Types of regression
Regression models will obediently produce an answer, but can hide inaccuracies or oversimplifications, Kramer agreed. And a wrong prediction is often worse than no prediction. It's important to understand that one approach might work better than others, depending on the problem.
"I've been known to use the tip of the blade in my Swiss Army knife and make it work when the screwdriver would be more effective. Similarly, we often see analysts apply the type of regression they know, even when it's not the best solution," Kramer said.
Here are five types of regression and what they do best.
- Linear regression models assume a linear relationship between a target and predictor variables. The model aims to fit a straight line representing the data points. Linear regression is useful when there is a linear relationship between the variables, such as predicting sales based on advertising expenditure or estimating the impact of price changes on demand.
- Logistic regression is used when the target variable is binary or has two classes. It models the probability of an event occurring -- for example, yes/no or success/failure -- based on predictor variables. Logistic regression is commonly used in business contexts for binary classification tasks such as customer churn prediction or transaction fraud detection.
- Polynomial regression extends linear regression by incorporating polynomial concepts such as quadratic and cubic equations to format the predictor variables and capture cases where a straightforward linear relationship doesn't exist, such as estimating the impact of ad spending on sales.
- Time series regression, such as autoregressive integrated moving average, or ARIMA, models, incorporate time dependencies and trends to forecast future values based on past observations. These are useful for business applications such as sales forecasting, demand prediction and stock market analysis.
- Support vector regression (SVR) is a regression version of support vector machines and is particularly suitable for handling nonlinear relationships in high-dimensional spaces. SVR can be applied to tasks such as financial market prediction, customer churn forecasting or predicting customer lifetime value.
Applications of regression
Kramer offered the following specific applications of regression frequently used in business:
- Sales forecasting. Predicting future sales based on historical sales data, marketing expenditure, seasonality, economic factors and other relevant variables.
- Customer lifetime value prediction. Estimating the potential value of a customer over the customer's entire relationship with the company based on past purchase history, demographics and behavior.
- Churn prediction. Predicting the likelihood of customers leaving the company's services based on their usage patterns, customer interactions and other related features.
- Employee performance prediction. Predicting the performance of employees based on various factors such as training, experience and demographics.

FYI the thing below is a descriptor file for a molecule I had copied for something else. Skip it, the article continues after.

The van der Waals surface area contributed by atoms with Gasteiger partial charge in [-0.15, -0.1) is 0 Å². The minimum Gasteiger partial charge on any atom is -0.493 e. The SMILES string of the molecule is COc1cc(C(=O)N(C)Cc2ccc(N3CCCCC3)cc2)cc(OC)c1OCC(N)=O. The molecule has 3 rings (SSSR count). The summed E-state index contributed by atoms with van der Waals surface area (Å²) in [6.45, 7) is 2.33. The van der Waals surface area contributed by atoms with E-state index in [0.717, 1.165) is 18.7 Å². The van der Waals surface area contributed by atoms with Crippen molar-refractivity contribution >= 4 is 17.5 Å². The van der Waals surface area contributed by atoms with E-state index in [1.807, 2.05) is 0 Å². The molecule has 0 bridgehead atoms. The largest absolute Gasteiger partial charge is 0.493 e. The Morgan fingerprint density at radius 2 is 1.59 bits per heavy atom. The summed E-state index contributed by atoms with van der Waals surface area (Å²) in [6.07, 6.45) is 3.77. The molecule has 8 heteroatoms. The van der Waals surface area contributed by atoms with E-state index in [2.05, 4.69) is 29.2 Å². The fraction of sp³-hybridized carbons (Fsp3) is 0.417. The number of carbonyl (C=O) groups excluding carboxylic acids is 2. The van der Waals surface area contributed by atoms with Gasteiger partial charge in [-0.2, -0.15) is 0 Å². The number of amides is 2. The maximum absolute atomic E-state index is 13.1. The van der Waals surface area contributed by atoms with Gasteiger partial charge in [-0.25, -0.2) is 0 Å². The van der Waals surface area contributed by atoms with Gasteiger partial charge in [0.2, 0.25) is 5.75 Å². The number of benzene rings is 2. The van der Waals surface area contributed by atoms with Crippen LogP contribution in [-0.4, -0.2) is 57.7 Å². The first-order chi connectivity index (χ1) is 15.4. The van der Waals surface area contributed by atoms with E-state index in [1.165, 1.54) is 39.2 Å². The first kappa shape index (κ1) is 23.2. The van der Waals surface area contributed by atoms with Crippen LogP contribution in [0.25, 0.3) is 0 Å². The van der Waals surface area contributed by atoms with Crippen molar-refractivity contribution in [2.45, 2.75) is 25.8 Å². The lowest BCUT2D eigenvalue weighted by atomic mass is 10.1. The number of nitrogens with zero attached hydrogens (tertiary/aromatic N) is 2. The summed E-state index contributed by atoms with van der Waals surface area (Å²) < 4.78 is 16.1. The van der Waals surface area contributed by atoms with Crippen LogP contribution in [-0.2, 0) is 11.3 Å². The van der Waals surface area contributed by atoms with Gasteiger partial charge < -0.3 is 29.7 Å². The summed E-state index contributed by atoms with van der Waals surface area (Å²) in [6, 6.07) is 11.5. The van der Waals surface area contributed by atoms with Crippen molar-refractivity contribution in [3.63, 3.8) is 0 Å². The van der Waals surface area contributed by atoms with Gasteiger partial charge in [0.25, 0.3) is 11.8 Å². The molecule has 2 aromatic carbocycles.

- Financial performance analysis. Understanding the relationship between financial metrics (e.g., revenue, profit) and key drivers (e.g., marketing expenses, operational costs).
- Risk analysis and fraud detection. Predicting the likelihood of events such as credit defaults, insurance claims, or fraud based on historical data and risk indicators.
- Maintenance prediction. Predicting time to failure of critical parts and machinery.
Advantages and disadvantages of regression
Stewart said one of the main advantages of regression models is that they are simple and easy to understand. They are very transparent models, and it is easy to clearly explain how the model makes a prediction.
Another advantage is that regression models have been used in industries for a long time and are well understood. For example, generalized linear models are heavily used within the actuarial profession, and their use is well established. "The models are well understood by regulatory bodies, making it simple to have informed discussions about model implementation and associated risk, governance and oversight," Stewart said.
Their simplicity, however, is also their limitation, he said. Regression models rely on several assumptions that rarely apply in real-world scenarios, and they can only handle simple relationships between predictors and the predicted value. Therefore, other machine learning models usually outperform regression models.
In Khadilkar's view, regression provides the greatest value as a quantitative measurement, interpolation and prediction tool -- and is incredibly good at this. "Its properties are well known, and we have great ways of quantifying our confidence about our predictions as well," he said. For example, one can predict stock market prices with a specific range of possible variations around the predicted quantity.
However, there are many applications where regression is not well suited. "For example, it is less useful for recognizing faces from images. Also, it is not a fit when trying to mine data for pattern recognition or automating decisions," Khadilkar said.
"The key disadvantage of regression is possibly the fact that it only gives us a prediction of the quantity of interest without suggesting what you should do with the information," Khadilkar explained. "That is up to the human to decide."